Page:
Would you like to spend an entire winter season in the Lahaul Valley? Let’s add more to it; at government’s expense? A majority would agree without even blinking eyes. A frozen Chandra River, snow-clad Mulkila Peaks, gorgeously white Pattan Valley; these might be some of the very first thoughts running in your head.
But then Lahaul is not about snow, valleys, peaks, and mountains only. Real people do live there; Hindu, Buddhists, some Christians too. They need to be served well; they need good administration like we all do. But I haven’t seen many going to the valley with intent of serving, not even the natives of the valley. Mostly they too prefer staying out once they have enjoyed their fair share of tribal reservation quota.
Then there are exceptions. M.S.Gill, the former Sports Minister of India, at the age of 26 served as the Deputy Commissioner of the Lahaul Valley in 1962. He volunteered to serve in the valley because like all of us, he too was fed up of serving in the corporate offices of Chandigarh. And that was the beginning of a new chapter of his life.
The book was published in 1972; exactly ten years after the author left the valley.
Part memoir and part travel, it is Gill’s account of his time in the valley. He closely observed the rituals, rivers, mountains, and people of the valley.
Mr. Gill described Lahaul Valley in vivid details bringing life to the otherwise gloomy winters of the valley. Spiti finds just a passing mention in the book when author undertook a journey from Lahaul to Tabo, partly on a jeep and partly on foot. But you won’t complain because the vastness of Lahaul Valley will keep you busy.
The author not only described his life in the valley, he also talks about gems of travel literature like ‘No Purdah in Padum’ and GD Khosla’s ‘Himalayan Circuit’. Mr Kapadia also recommended Gill’s book citing it as one of the best books written about the Lahaul Valley.
You will see numerous references and quotes mentioned in the book picked from gazetteers, books, and journals. Some of the books mentioned are now impossible to get hold of. The author made a dedicated effort to bring forward hitherto unknown history of the region. The external world thinks of Lahaul as a tourist destination or a mountaineer’s paradise. Gill tried to paint a different picture which also shows the historical and cultural aspects of Lahaul.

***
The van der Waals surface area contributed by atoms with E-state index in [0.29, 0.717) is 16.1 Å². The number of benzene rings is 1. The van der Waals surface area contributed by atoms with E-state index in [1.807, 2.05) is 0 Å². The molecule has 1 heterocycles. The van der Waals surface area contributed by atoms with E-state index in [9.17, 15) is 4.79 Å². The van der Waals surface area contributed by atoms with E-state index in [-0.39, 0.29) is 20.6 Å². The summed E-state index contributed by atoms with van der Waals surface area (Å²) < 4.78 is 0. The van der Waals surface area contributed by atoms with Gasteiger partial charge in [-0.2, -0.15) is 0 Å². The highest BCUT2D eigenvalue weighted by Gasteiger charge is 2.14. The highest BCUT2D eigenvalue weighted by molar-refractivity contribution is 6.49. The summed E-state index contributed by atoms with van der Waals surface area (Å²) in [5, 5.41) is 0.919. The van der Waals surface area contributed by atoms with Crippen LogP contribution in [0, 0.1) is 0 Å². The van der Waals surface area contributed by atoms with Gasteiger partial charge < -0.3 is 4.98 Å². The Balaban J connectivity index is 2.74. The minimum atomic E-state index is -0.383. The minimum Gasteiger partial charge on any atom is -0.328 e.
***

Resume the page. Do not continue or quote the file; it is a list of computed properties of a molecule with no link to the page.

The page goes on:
Festivals of Lahaul, death rites, education system, monasteries of Lahaul; everything finds a mention in this book. And we are talking about good thirty years from now; some of these rituals are not even practiced anymore.
Not once this book gives and impression that the book has been written by a ‘sarkari babu’. He has carefully avoided hitting preachy notes, which otherwise are a characteristic property of administrators turned authors. And this book is not just about I, me, and myself. Mr. Gill lets his companions take the center-stage as they come.
Tshering Dorje and Fauja Singh were his partners and the author didn’t forget them, not in the book, not after he left the valley.
Fauja Singh was his driver cum trekking partner who took him to the distant corners of the valley. From Keylong to Tabo, Fauja Singh always accompanied his boss. And Fauja Singh always wondered about his boss and his idea’s of walking miles in the valley. Sample this conversation:
I could see that something was worrying him. Ultimately, he asked, ‘Sahib, why do you go walking all these miles in this dusty, god-forsaken valley? It does not become a deputy commissioner. What will people in Chandigarh say if they knew?!’
I had no answer to his question and pretended to sleep as the mountains slid by.
Mr. Gill’s love for the rituals, traditions, and mountains of the valley is evident in the book.
Back then Himachal was a part of the Punjab state and Pratap Singh Kairon was the then Chief Minister. Mr. Gill highlights Kairon’s contribution to the valley. Kairon, as the author states, pushed education into the valley. He literally forced his officers into the valley. It was Kairon who propounded the theory of strengthening the borders by all means, be it education or good administration.
‘The Reason Why’ is an entire chapter dedicated to explain the need of strengthening our borders which makes an engrossing read. Citing Kairon’s administrative skills, the author talks about the meeting of Tribal Advisory Councils in the valley which were hitherto organized in the air conditioned chambers of Chandigarh.
Kairon made them all cross over the Rohtang Pass. On foot, on ‘khacchhars’, or on knees. Each one of them was asked to report in Keylong. And they all did.
Mr. Gill continued his love affair with Lahaul even after he left the valley. As a Secretary to the Agriculture Ministry, he provided the much needed funding to the dying potato societies of Lahaul. As a Petroleum Ministry Secretary, he ensured supply of ONGC Cylinders to the valley in 1998. His bond with the valley just got stronger with time.
And that’s why Lahaul lama’s pray for his well-being even today.
This book has made me fall in love with the Lahaul valley, again. Thank you Naveen Boktapa for recommending this brilliant love story.
A love affair with the Himalayas! That’s what it is.
P.S. Gill crossed over the Rohtang on foot in the summers of 1962. Imagine!